In 1975 Commager wrote a Declaration of Interdependence, and presented it to the World Affairs Councils of Philadelphia on October 24, 1975. It was signed in a ceremonial signing on January 30, 1976, at Congress Hall, Independence National Historical Park, Philadelphia, by several members of Congress.[18] It was also "endorsed" by a number of non-governmental organizations and United Nations specialized agencies.[18]

The document stressed the importance of international law, conservation of natural resources, disarmament, the world's oceans, and the peaceful exploration of outer space, among other things.[18]

When drafting the document Commager was assisted by an "Advisory Committee" including Raymond Aron, Herbert Agar, Leonard Woodcock, Archibald MacLeish, and others.[18]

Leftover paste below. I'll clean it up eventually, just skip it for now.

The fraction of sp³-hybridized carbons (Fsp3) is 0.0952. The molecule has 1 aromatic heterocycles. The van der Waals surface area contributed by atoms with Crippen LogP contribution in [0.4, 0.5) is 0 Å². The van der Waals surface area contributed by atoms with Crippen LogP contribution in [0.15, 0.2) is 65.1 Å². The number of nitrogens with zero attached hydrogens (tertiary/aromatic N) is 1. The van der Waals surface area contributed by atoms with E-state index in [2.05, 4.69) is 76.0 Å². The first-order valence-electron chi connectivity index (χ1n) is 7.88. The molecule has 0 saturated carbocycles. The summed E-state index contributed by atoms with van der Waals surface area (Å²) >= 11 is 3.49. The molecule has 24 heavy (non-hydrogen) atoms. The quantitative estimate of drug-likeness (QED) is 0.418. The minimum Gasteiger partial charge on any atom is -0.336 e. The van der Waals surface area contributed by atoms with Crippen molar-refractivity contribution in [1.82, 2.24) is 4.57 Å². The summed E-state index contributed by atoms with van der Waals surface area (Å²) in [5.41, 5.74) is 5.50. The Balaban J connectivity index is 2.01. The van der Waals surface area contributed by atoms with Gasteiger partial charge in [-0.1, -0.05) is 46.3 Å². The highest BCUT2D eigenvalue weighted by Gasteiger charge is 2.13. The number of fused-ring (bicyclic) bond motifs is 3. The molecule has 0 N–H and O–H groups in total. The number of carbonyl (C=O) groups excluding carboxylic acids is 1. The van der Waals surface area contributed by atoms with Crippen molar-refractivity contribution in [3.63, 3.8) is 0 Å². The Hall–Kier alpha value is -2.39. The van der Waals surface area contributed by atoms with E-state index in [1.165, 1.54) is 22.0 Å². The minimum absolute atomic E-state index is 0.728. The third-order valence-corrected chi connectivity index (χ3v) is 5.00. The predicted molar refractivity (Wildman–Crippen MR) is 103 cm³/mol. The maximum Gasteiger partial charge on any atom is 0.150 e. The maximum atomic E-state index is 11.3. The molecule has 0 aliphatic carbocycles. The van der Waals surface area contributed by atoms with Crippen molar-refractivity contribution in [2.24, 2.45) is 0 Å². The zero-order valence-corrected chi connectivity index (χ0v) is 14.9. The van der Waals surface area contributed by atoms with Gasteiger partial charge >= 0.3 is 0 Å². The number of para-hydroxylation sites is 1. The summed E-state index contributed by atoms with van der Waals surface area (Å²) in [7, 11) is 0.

Commager and his co-author Samuel Eliot Morison received vigorous criticism from African-American intellectuals and other scholars for their popular textbook The Growth of the American Republic, first published in 1930. (Although Morison was responsible for the textbook's controversial section on slavery and references to the slave as "Sambo", and Commager was the junior member of the writing team when the book was first published and always deferred to Morison's greater age and academic stature, Commager has not been spared from charges of racism in this matter.)[19] The textbook was attacked for its uncritical depiction of slavery in America and its depiction of African-American life after emancipation and during Reconstruction. The original editions of the textbook published between 1930 and 1942 echoed the thesis of American Negro Slavery (1918) by Ulrich Bonnell Phillips and the scholarship of William Archibald Dunning, relying on the one-sided personal records of slaveowners and portraying slavery as a mainly benign institution. As the historian Herbert Gutman said, this scholarship focused on the question: "What did slavery do for the slave?" Its answer was that slavery lifted the slaves out of the barbarism of Africa, Christianized them, protected them, and generally benefited them.[20] In 1944, the NAACP launched criticism of the textbook; by 1950, under pressure from students and younger colleagues, Morison, denying any racist intent (he noted that his daughter had been married to Joel Elias Spingarn, a former President of the NAACP), reluctantly agreed to most of the demanded changes. Morison refused, however, to remove repeated references to the anti-abolitionist caricature of "Sambo", which he claimed were vital in understanding the racist nature of American culture in the late 19th and early 20th centuries, an era when even the most enlightened progressive thinkers routinely explained many aspects of human behavior as being a result of innate racial or ethnic characteristics.[21]